• Locomotion: Moving on an uneven terrain. Entering or exiting a vehicle. Climbing a ladder.
  • Communication: Performing actions with little or no supervision from the operator, given the communications constraints a disaster environment imposes.
  • Robustness: It’s not about having a perfect algorithm to solve a problem, but to be able to adapt and cope with environments and situations that in no way could have been foreseen and accounted for when programming the robot.
  • Integration: A lot of components and ideas will merge and fight to control the robot, and they will call for a right arbitration for the overall system to be functional.

Many more obstacles will need to be overcome. People will work days and nights to solve waves of problems. There will be last-minute rushes and hacky solutions. The end result might look like the one folks at Drexel University have nicely illustrated in the following video.

Good luck to all the teams, PIs, scientists and engineers competing to make the world a better place!

 
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Posted by on October 28, 2012 in Discussion, News

 

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5/4 time, Jazz, David Brubeck and… Radiohead!

Disclaimer: I know I called this blog “Fantastic Machines”, and I promised I would talk about robotics, science, programming or related topics, but this is too mind-blowing to ignore.

Just by chance I stumbled upon this post by John Cook. Music and mathematics share a lot, and he does a good job at explaining the connections.

Here are two artists I love: Radiohead and Dave Brubeck. They play different music (although you could argue that Radiohead are inspired by jazz, see for example Pyramid Song). The latest album by Radiohead, which I personally don’t like, sounds more like dance than jazz. However somebody spotted some similarities between Take Five (Brubeck) and 15 Step (Radiohead). If you put them together you get the result below.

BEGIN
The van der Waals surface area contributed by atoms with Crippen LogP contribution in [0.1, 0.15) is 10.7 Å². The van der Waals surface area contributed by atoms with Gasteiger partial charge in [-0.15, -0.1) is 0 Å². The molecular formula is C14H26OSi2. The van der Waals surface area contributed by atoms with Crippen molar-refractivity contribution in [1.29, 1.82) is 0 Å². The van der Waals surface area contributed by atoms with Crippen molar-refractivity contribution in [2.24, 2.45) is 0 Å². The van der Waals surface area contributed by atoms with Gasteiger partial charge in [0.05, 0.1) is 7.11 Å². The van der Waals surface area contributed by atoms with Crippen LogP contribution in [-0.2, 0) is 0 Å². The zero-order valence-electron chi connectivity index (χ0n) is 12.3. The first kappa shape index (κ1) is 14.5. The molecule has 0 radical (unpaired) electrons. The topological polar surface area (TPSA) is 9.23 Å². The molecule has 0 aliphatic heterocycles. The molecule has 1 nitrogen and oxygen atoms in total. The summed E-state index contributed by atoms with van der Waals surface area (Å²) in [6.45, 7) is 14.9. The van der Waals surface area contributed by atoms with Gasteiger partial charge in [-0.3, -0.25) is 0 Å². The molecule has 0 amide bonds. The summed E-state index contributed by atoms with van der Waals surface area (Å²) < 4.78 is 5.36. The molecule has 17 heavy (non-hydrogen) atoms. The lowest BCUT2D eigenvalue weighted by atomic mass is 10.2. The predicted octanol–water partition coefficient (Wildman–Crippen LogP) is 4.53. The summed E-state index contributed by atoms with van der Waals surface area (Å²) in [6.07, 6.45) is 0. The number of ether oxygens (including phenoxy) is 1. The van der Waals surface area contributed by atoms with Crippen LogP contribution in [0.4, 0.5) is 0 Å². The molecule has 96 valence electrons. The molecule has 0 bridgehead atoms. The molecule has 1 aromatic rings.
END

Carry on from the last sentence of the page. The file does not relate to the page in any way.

Crazy, isn’t it? By the way, you should listen to Brubeck’s Take Five alone, and Blue Rondo a la Turk, both in the great album Time Out.

You might be wondering what this has to do with robotics… Well Jazz and robotics are very well fit, as shown in the following video 😀 (the soundtrack is Deckchair, by Acoustic Ladyland).

 
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Posted by on October 19, 2012 in Discussion

 

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What Baxter Means for Research in Robotics

Short story: awesome! You can keep reading now if you want to know why I think so.

Today I was listening to an interview of Rodney Brooks speaking about Baxter. When I saw it featured on IEEE Spectrum I thought: “Cool, let’s see where it goes”. But listening to Brooks describing his creature gives you a different perspective.

Take a decades old task, like automatic assembly. Take a new technology like learning from demonstration. Then show the world that research can go out of the labs and change people’s life. Isn’t that easy?

No it isn’t. I haven’t seen Baxter in action but I bet there are a lot of hacks and assumptions that make it do a proper job. But that’s reasonable, even more, welcome. Most of the papers you’ll read in robotics start with a sentence along the line of:

We need robots  capable of learning from a non-expert to be usable in the real world.

And then it fires up equations, data collection, proofs and lab tests. However Rodney Brooks does something that he’s done in the past, actually he’s built his career around it: he does for real what others only discuss in papers and labs.